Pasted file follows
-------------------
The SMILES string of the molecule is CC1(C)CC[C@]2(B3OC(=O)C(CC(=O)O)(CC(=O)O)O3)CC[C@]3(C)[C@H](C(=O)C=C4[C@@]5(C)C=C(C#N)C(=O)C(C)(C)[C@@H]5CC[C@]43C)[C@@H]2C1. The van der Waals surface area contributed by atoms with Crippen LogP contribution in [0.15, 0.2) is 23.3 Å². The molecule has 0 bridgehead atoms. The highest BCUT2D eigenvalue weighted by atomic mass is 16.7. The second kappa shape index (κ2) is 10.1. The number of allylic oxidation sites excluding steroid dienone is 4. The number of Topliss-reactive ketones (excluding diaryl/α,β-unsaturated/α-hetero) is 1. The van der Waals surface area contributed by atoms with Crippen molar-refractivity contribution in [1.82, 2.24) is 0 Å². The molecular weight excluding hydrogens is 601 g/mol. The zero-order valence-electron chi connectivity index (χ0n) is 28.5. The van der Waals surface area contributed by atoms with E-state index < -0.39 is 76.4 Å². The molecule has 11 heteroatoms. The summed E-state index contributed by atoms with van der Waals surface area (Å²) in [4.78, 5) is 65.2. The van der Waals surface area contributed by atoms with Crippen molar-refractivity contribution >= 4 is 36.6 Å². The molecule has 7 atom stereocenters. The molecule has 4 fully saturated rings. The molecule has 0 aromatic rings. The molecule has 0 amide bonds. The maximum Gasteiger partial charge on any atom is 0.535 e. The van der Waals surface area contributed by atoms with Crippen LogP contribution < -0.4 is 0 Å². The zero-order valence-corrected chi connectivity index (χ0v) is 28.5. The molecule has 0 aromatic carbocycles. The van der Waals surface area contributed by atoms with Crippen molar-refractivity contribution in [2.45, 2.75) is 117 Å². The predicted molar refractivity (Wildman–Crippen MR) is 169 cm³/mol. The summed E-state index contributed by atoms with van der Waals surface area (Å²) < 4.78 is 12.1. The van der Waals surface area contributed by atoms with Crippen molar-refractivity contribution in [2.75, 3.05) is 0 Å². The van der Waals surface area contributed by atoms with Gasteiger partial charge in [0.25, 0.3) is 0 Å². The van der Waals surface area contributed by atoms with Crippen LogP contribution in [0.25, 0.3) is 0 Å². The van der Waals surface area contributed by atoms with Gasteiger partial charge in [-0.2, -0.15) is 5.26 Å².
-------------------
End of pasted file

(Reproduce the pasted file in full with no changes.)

The SMILES string of the molecule is CC1(C)CC[C@]2(B3OC(=O)C(CC(=O)O)(CC(=O)O)O3)CC[C@]3(C)[C@H](C(=O)C=C4[C@@]5(C)C=C(C#N)C(=O)C(C)(C)[C@@H]5CC[C@]43C)[C@@H]2C1. The van der Waals surface area contributed by atoms with Crippen LogP contribution in [0.15, 0.2) is 23.3 Å². The molecule has 0 bridgehead atoms. The highest BCUT2D eigenvalue weighted by atomic mass is 16.7. The second kappa shape index (κ2) is 10.1. The number of allylic oxidation sites excluding steroid dienone is 4. The number of Topliss-reactive ketones (excluding diaryl/α,β-unsaturated/α-hetero) is 1. The van der Waals surface area contributed by atoms with Crippen molar-refractivity contribution in [1.82, 2.24) is 0 Å². The molecular weight excluding hydrogens is 601 g/mol. The zero-order valence-electron chi connectivity index (χ0n) is 28.5. The van der Waals surface area contributed by atoms with E-state index < -0.39 is 76.4 Å². The molecule has 11 heteroatoms. The summed E-state index contributed by atoms with van der Waals surface area (Å²) in [4.78, 5) is 65.2. The van der Waals surface area contributed by atoms with Crippen molar-refractivity contribution >= 4 is 36.6 Å². The molecule has 7 atom stereocenters. The molecule has 4 fully saturated rings. The molecule has 0 aromatic rings. The molecule has 0 amide bonds. The maximum Gasteiger partial charge on any atom is 0.535 e. The van der Waals surface area contributed by atoms with Crippen LogP contribution < -0.4 is 0 Å². The zero-order valence-corrected chi connectivity index (χ0v) is 28.5. The molecule has 0 aromatic carbocycles. The van der Waals surface area contributed by atoms with Crippen molar-refractivity contribution in [2.45, 2.75) is 117 Å². The predicted molar refractivity (Wildman–Crippen MR) is 169 cm³/mol. The summed E-state index contributed by atoms with van der Waals surface area (Å²) < 4.78 is 12.1. The van der Waals surface area contributed by atoms with Crippen molar-refractivity contribution in [2.75, 3.05) is 0 Å². The van der Waals surface area contributed by atoms with Gasteiger partial charge in [0.25, 0.3) is 0 Å². The van der Waals surface area contributed by atoms with Crippen LogP contribution in [0.25, 0.3) is 0 Å². The van der Waals surface area contributed by atoms with Gasteiger partial charge in [-0.2, -0.15) is 5.26 Å².